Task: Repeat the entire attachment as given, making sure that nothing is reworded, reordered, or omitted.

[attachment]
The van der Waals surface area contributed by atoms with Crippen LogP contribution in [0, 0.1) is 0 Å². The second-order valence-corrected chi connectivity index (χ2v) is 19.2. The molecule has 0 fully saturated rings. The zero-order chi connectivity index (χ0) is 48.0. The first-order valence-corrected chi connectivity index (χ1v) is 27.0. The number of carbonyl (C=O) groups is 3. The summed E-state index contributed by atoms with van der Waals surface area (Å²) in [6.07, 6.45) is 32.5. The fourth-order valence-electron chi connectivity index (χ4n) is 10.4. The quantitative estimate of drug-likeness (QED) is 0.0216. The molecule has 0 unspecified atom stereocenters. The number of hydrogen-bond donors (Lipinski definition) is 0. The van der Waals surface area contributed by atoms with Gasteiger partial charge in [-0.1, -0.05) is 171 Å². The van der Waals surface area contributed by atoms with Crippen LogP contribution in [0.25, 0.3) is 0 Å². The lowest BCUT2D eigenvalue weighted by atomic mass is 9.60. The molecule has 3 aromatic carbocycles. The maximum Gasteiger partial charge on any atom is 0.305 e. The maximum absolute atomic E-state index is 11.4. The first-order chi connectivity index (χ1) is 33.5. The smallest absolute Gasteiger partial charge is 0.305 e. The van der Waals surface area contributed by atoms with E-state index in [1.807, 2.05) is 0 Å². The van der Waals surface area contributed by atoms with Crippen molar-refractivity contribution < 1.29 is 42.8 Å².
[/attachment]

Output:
The van der Waals surface area contributed by atoms with Crippen LogP contribution in [0, 0.1) is 0 Å². The second-order valence-corrected chi connectivity index (χ2v) is 19.2. The molecule has 0 fully saturated rings. The zero-order chi connectivity index (χ0) is 48.0. The first-order valence-corrected chi connectivity index (χ1v) is 27.0. The number of carbonyl (C=O) groups is 3. The summed E-state index contributed by atoms with van der Waals surface area (Å²) in [6.07, 6.45) is 32.5. The fourth-order valence-electron chi connectivity index (χ4n) is 10.4. The quantitative estimate of drug-likeness (QED) is 0.0216. The molecule has 0 unspecified atom stereocenters. The number of hydrogen-bond donors (Lipinski definition) is 0. The van der Waals surface area contributed by atoms with Gasteiger partial charge in [-0.1, -0.05) is 171 Å². The van der Waals surface area contributed by atoms with Crippen LogP contribution in [0.25, 0.3) is 0 Å². The lowest BCUT2D eigenvalue weighted by atomic mass is 9.60. The molecule has 3 aromatic carbocycles. The maximum Gasteiger partial charge on any atom is 0.305 e. The maximum absolute atomic E-state index is 11.4. The first-order chi connectivity index (χ1) is 33.5. The smallest absolute Gasteiger partial charge is 0.305 e. The van der Waals surface area contributed by atoms with E-state index in [1.807, 2.05) is 0 Å². The van der Waals surface area contributed by atoms with Crippen molar-refractivity contribution < 1.29 is 42.8 Å².